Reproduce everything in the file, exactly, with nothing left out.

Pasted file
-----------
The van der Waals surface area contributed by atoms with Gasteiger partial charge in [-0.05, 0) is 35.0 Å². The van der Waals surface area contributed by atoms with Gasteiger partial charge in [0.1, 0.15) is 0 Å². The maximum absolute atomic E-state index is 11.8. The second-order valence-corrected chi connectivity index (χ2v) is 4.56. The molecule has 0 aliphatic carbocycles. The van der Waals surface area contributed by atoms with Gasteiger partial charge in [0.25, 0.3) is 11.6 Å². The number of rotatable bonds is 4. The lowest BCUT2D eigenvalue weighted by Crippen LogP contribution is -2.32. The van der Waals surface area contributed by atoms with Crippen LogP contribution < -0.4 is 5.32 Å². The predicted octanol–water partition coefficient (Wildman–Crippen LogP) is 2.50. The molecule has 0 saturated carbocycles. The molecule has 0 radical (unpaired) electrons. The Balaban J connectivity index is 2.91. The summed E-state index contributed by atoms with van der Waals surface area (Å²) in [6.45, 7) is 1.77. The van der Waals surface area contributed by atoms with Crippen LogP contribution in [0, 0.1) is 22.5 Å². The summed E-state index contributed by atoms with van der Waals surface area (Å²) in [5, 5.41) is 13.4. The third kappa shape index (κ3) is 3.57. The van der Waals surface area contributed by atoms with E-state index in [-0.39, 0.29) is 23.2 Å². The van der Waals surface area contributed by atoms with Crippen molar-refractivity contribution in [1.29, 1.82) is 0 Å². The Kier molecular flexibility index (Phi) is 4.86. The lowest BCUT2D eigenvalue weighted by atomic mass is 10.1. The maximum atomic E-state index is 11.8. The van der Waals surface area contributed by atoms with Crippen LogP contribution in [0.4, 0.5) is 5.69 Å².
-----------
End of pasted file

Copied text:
The van der Waals surface area contributed by atoms with Gasteiger partial charge in [-0.05, 0) is 35.0 Å². The van der Waals surface area contributed by atoms with Gasteiger partial charge in [0.1, 0.15) is 0 Å². The maximum absolute atomic E-state index is 11.8. The second-order valence-corrected chi connectivity index (χ2v) is 4.56. The molecule has 0 aliphatic carbocycles. The van der Waals surface area contributed by atoms with Gasteiger partial charge in [0.25, 0.3) is 11.6 Å². The number of rotatable bonds is 4. The lowest BCUT2D eigenvalue weighted by Crippen LogP contribution is -2.32. The van der Waals surface area contributed by atoms with Crippen LogP contribution < -0.4 is 5.32 Å². The predicted octanol–water partition coefficient (Wildman–Crippen LogP) is 2.50. The molecule has 0 saturated carbocycles. The molecule has 0 radical (unpaired) electrons. The Balaban J connectivity index is 2.91. The summed E-state index contributed by atoms with van der Waals surface area (Å²) in [6.45, 7) is 1.77. The van der Waals surface area contributed by atoms with Crippen LogP contribution in [0, 0.1) is 22.5 Å². The summed E-state index contributed by atoms with van der Waals surface area (Å²) in [5, 5.41) is 13.4. The third kappa shape index (κ3) is 3.57. The van der Waals surface area contributed by atoms with E-state index in [-0.39, 0.29) is 23.2 Å². The van der Waals surface area contributed by atoms with Crippen molar-refractivity contribution in [1.29, 1.82) is 0 Å². The Kier molecular flexibility index (Phi) is 4.86. The lowest BCUT2D eigenvalue weighted by atomic mass is 10.1. The maximum atomic E-state index is 11.8. The van der Waals surface area contributed by atoms with Crippen LogP contribution in [0.4, 0.5) is 5.69 Å².